The impact of new houses and apartments on long term residents of older well-established neighborhoods is of concern in many cities. Residents may find themselves selling because of high property taxes and the appeal of making money on their older homes. However, they may find that affordable housing is being pushed farther and farther out of core city areas.
What is rarely mentioned is a similar phenomenon with the redevelopment of older commercial properties located in central business areas. The impact of this redevelopment has a huge effect on nonprofit organizations.
For nonprofit organizations that own property, they may find that a property they have owned for a long time no longer serves the demographics of their clients. Selling these properties can generate large sums for the nonprofit. If they can find a replacement property to purchase and renovate that leaves extra funds for programming, they select this option because it’s a winning proposition.
However, what happens to the nonprofit organizations that must lease space?
Nonprofit organizations are seeing more of their budgets going toward rent as they struggle to stay in city areas that are easily accessible by public transportation and have ample free parking.
In Dallas, most nonprofits providing human services have been priced out of the downtown area, Deep Ellum, Design District, Uptown/Oak Lawn, and the various medical districts where they used to be located.
The process of securing affordable office and flex space at rates less than $20 per square foot (including expenses) has become a creative process and, in many cases, forced nonprofits into recognizing that formerly “out of bounds” areas must now be seriously considered.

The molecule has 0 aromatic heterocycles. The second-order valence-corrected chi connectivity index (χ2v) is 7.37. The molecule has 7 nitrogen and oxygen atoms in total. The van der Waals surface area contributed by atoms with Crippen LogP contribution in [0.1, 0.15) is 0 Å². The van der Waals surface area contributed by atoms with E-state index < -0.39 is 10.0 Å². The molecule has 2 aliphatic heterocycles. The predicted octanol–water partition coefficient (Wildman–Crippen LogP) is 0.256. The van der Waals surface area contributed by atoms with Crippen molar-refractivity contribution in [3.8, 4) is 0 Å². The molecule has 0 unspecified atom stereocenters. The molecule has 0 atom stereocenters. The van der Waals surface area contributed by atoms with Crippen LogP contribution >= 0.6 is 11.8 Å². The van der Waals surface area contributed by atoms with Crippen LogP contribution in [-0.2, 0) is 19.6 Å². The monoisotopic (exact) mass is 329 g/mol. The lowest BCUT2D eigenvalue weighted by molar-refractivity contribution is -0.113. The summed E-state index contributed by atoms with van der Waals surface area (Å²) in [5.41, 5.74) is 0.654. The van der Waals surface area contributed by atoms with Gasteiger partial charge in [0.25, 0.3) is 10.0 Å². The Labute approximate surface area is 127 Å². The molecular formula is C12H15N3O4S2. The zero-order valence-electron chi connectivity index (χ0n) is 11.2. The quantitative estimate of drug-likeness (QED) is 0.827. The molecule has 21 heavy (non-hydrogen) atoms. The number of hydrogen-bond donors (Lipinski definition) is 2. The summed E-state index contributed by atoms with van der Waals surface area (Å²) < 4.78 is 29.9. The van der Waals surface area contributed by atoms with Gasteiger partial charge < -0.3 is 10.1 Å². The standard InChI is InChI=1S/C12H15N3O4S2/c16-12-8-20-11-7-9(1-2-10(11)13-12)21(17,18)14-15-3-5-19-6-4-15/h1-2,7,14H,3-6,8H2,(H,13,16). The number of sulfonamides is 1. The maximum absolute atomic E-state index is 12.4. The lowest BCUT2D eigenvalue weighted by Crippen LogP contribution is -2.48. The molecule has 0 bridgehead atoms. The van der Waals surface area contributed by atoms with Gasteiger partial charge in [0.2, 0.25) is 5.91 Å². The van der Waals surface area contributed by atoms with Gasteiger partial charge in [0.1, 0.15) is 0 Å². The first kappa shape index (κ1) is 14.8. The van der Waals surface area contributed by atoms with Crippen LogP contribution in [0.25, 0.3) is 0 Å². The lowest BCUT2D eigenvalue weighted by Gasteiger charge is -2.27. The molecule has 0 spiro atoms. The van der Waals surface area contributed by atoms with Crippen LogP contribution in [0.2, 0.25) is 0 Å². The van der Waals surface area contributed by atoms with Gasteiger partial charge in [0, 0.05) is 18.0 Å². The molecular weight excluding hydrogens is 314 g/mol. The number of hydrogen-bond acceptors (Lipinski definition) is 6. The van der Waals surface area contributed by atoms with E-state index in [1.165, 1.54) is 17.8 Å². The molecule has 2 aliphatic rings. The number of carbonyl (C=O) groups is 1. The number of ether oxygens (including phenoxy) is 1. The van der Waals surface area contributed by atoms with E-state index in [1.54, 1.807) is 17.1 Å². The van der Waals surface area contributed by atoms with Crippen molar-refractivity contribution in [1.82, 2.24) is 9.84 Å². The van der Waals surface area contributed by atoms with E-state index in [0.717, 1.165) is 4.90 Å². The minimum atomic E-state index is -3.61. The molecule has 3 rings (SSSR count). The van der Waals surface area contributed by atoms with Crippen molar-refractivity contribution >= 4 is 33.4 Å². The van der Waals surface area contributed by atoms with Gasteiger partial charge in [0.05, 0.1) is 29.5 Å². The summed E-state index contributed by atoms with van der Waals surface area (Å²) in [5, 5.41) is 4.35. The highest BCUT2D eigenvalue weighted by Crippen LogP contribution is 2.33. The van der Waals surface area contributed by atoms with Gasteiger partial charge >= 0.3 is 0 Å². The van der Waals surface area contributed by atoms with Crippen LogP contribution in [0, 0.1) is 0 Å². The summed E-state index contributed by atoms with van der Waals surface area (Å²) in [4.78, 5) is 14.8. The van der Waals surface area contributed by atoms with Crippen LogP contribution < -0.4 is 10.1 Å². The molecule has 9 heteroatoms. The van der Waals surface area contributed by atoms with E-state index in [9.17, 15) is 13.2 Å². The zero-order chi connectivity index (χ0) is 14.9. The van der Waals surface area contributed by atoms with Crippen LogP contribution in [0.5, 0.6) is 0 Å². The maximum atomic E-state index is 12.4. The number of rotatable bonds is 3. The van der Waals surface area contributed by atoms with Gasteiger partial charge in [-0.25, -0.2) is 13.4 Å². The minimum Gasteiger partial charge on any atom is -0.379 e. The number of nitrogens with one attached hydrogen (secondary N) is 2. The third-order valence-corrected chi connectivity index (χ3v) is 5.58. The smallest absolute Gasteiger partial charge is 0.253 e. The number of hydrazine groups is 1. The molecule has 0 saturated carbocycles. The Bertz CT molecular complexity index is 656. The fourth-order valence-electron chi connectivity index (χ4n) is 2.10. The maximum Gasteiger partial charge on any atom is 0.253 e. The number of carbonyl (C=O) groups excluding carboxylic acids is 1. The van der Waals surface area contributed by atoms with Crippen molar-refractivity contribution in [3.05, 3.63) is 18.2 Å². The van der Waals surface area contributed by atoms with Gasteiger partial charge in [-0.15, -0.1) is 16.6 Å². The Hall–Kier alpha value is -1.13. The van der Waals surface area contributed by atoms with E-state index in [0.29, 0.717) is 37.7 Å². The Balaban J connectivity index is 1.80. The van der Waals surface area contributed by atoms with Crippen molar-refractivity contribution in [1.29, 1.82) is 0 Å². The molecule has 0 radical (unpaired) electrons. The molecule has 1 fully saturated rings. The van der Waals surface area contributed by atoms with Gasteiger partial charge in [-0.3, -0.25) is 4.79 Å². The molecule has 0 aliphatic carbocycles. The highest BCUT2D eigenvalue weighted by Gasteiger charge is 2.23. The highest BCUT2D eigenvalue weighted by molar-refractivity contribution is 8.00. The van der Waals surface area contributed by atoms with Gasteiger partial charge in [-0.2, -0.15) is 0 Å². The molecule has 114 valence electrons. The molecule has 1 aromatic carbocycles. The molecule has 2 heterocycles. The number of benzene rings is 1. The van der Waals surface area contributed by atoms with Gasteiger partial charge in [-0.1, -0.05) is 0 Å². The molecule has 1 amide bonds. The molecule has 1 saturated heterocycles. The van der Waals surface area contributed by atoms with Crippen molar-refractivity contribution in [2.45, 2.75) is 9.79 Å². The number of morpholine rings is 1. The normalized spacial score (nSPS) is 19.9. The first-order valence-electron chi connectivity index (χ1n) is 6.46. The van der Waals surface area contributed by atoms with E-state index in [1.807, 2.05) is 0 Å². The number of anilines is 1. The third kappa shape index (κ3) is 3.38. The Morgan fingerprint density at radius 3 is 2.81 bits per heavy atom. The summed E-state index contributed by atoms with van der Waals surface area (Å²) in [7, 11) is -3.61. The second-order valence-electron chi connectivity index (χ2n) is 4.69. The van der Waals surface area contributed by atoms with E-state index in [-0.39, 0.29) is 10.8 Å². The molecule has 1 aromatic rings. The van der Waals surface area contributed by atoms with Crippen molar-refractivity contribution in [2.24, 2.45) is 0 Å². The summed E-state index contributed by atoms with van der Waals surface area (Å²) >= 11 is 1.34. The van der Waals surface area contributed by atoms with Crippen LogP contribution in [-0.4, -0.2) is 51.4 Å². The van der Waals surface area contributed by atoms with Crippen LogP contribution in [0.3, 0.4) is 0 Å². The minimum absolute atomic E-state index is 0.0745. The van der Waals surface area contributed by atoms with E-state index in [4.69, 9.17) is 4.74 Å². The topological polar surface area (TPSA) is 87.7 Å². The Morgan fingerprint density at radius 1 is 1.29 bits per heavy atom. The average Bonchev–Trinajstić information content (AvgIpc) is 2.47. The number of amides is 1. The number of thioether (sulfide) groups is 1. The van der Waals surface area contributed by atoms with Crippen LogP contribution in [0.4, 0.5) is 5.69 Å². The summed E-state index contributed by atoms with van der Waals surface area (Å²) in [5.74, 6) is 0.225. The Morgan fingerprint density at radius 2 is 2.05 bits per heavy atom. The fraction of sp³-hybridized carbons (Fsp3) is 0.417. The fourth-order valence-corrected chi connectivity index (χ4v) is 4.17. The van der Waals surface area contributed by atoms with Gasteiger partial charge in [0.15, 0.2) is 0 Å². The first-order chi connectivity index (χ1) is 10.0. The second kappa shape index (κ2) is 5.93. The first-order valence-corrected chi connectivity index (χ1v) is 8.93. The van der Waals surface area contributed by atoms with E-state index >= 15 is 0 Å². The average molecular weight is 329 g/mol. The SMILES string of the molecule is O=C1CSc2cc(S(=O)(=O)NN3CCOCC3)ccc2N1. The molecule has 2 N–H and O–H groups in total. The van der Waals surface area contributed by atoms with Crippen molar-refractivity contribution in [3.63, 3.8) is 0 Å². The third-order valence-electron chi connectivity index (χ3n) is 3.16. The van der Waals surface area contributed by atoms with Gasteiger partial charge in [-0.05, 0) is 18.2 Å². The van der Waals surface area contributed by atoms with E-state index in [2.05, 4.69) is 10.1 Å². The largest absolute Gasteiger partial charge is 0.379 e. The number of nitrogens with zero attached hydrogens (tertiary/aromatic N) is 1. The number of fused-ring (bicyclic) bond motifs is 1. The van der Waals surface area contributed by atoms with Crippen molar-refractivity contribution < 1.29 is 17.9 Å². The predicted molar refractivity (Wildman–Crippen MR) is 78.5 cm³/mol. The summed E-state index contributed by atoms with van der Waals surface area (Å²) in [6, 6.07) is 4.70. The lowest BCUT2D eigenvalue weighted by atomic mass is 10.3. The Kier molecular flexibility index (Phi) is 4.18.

What are some of the areas now under consideration for traditional office space?
- Richardson – Central Expressway/Highway 75 Between Arapaho and Just North of Campbell
- Dallas – LBJ/Highway 635 Between Stemmons Freeway/Highway 35 and Highway 30
- Dallas – Stemmons Freeway/Highway 35 in the Mockingbird Lane Area
Most of the properties in these areas have public transportation nearby, ample parking, on-site management and some money for funding tenant improvements. The disadvantages are that potential clients and volunteers must drive long distances, spend perhaps hours on public transportation and may not be near collaborating nonprofit organizations or governmental agencies. It becomes a balancing act of budget and service. Of the three areas, the Stemmons/Mockingbird area seems to have garnered a significant number of nonprofit organizations by being south of LBJ and near Harry Hines including Metrocare Services, ChildCare Group, Community Partners of Dallas, VNA Texas Meals on Wheels and Catholic Charities Dallas, among others.
For many nonprofits, these properties are still too expensive. What are their alternatives?
Non-Traditional Properties and Landlords